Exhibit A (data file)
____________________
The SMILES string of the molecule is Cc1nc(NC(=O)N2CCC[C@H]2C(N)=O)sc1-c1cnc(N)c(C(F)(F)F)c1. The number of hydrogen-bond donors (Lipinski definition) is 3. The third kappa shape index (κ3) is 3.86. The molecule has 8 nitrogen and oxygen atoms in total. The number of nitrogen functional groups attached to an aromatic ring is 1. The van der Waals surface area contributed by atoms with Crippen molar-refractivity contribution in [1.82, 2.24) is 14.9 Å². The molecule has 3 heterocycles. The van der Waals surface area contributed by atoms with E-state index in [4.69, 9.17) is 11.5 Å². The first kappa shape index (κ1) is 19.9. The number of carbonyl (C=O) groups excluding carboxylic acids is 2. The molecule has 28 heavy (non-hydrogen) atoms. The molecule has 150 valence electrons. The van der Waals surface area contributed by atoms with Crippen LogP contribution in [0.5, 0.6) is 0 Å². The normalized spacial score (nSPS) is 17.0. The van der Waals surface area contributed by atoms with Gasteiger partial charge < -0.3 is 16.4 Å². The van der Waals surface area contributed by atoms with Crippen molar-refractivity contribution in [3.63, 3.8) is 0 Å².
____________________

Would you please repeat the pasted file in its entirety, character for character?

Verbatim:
The SMILES string of the molecule is Cc1nc(NC(=O)N2CCC[C@H]2C(N)=O)sc1-c1cnc(N)c(C(F)(F)F)c1. The number of hydrogen-bond donors (Lipinski definition) is 3. The third kappa shape index (κ3) is 3.86. The molecule has 8 nitrogen and oxygen atoms in total. The number of nitrogen functional groups attached to an aromatic ring is 1. The van der Waals surface area contributed by atoms with Crippen molar-refractivity contribution in [1.82, 2.24) is 14.9 Å². The molecule has 3 heterocycles. The van der Waals surface area contributed by atoms with E-state index in [4.69, 9.17) is 11.5 Å². The first kappa shape index (κ1) is 19.9. The number of carbonyl (C=O) groups excluding carboxylic acids is 2. The molecule has 28 heavy (non-hydrogen) atoms. The molecule has 150 valence electrons. The van der Waals surface area contributed by atoms with Crippen LogP contribution in [0.5, 0.6) is 0 Å². The normalized spacial score (nSPS) is 17.0. The van der Waals surface area contributed by atoms with Gasteiger partial charge < -0.3 is 16.4 Å². The van der Waals surface area contributed by atoms with Crippen molar-refractivity contribution in [3.63, 3.8) is 0 Å².